CO’s Top Construction Firms of 2018

reprints


As commercial construction begins to eclipse New York City’s overheated residential development market, big contracting companies are beginning to shift their focus.

SEE ALSO: Onward & Upward: CO’s 2nd Annual ‘Women in Real Estate, Construction & Design Forum’

Although upscale rental and residential condominium construction will always be a mainstay of the Gotham real estate world, the square footage of commercial and infrastructure projects under construction have far outpaced the amount of residential development. From January to August of this year, work began on 8.7 million square feet of commercial buildings, 3.2 million square feet of institutional projects and 8.8 million square feet of residential buildings.

The office development numbers are up 118 percent year-over-year, compared with just 4 million square feet of commercial projects that began construction during the same eight-month period in 2017. Residential construction starts were also up 21 percent compared with 7.3 million square feet during the first eight months of 2017.

The biggest developments that kicked off this year include Tishman Speyer’s $1.8 billion, 2.9-million-square-foot Spiral office building by Hudson Yards, Chris Xu’s 67-story City View condo tower, and Durst Organization’s Queens Plaza Park rental building, the latter two being in Long Island City, Queens. Cove Property Group’s 17-story expansion of the Hudson Commons office building in Midtown West into a 26-story, 700,000-square-foot commercial tower rounds out the list.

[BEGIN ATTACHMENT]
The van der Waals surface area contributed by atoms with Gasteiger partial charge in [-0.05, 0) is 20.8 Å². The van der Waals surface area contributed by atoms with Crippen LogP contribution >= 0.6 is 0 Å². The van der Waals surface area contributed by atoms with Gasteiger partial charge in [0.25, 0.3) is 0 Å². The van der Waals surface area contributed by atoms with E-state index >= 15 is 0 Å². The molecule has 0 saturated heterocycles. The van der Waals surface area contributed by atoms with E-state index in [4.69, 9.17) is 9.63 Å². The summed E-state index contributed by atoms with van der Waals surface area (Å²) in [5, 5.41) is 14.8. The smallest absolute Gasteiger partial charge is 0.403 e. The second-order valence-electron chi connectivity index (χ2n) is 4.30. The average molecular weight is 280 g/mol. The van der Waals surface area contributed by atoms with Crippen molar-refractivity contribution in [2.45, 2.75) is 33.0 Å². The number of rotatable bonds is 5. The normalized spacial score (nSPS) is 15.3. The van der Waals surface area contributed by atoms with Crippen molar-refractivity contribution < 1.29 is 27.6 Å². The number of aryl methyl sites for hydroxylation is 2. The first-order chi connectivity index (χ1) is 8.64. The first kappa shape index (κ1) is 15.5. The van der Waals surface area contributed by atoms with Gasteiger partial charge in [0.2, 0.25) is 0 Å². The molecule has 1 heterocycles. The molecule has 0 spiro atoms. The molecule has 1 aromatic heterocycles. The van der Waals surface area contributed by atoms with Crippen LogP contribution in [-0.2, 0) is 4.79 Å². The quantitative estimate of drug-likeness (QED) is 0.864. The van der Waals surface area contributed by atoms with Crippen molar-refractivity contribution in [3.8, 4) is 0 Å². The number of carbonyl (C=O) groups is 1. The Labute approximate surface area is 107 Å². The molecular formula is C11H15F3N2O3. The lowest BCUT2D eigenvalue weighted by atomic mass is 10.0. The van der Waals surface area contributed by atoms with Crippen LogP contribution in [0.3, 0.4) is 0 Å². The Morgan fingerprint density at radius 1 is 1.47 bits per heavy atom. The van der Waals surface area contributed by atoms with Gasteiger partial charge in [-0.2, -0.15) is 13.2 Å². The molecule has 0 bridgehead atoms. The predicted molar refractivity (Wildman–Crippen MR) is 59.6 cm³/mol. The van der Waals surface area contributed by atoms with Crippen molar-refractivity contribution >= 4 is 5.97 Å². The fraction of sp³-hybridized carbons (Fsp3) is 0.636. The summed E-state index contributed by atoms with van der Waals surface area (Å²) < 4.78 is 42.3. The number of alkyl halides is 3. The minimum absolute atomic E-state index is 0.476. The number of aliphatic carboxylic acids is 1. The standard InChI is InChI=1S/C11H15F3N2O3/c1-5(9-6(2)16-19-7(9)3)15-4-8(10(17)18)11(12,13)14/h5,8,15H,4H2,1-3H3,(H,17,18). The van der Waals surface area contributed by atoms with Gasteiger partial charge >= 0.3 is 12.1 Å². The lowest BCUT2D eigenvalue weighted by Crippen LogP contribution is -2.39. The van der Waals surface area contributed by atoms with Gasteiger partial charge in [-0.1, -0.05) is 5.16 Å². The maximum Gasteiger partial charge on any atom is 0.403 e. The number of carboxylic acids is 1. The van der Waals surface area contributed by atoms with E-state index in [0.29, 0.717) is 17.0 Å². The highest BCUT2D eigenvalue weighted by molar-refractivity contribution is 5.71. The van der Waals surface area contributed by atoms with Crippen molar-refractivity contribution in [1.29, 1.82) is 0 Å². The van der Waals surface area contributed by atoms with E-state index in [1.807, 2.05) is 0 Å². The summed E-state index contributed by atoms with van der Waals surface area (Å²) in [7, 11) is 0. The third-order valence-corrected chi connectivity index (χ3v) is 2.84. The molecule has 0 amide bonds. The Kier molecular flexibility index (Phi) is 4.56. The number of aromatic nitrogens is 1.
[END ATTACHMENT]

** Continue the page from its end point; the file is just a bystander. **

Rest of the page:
So even as construction surges across all the major sectors, construction pros expect the high-end residential market to continue cooling off. AECOM Tishman head Jay Badame predicted that apartment building would remain “relatively flat” while office and infrastructure construction would take off.

Similarly, Bill Gilbane III, the senior vice president of Gilbane Building Company, felt that his family’s firm would take on a growing amount of office and public works contracts. “There’s a lot of infrastructure work [that’s needed], and I see the city as very active in preparing for the future and investing in that infrastructure right now.”

In recognition of the shifting market, we asked Dodge Data & Analytics to rank the top construction firms based on the value of projects that have begun construction over the past 12 months. The numbers include new construction additions and major alterations, not renovations or projects that began more than a year ago. Keeping that in mind, here are the top 10 construction companies.—Rebecca Baird-Remba

Turner Construction

Top NYC Officers: Pat Di Filippo, Executive Vice President; Charles Murphy, Senior Vice President and General Manager

Value of Projects: $2.4 billion

Employees: 1,200 in New York City, 6,200 globally

Top NYC projects: Jacob K. Javits Convention Center, 181 Mercer Street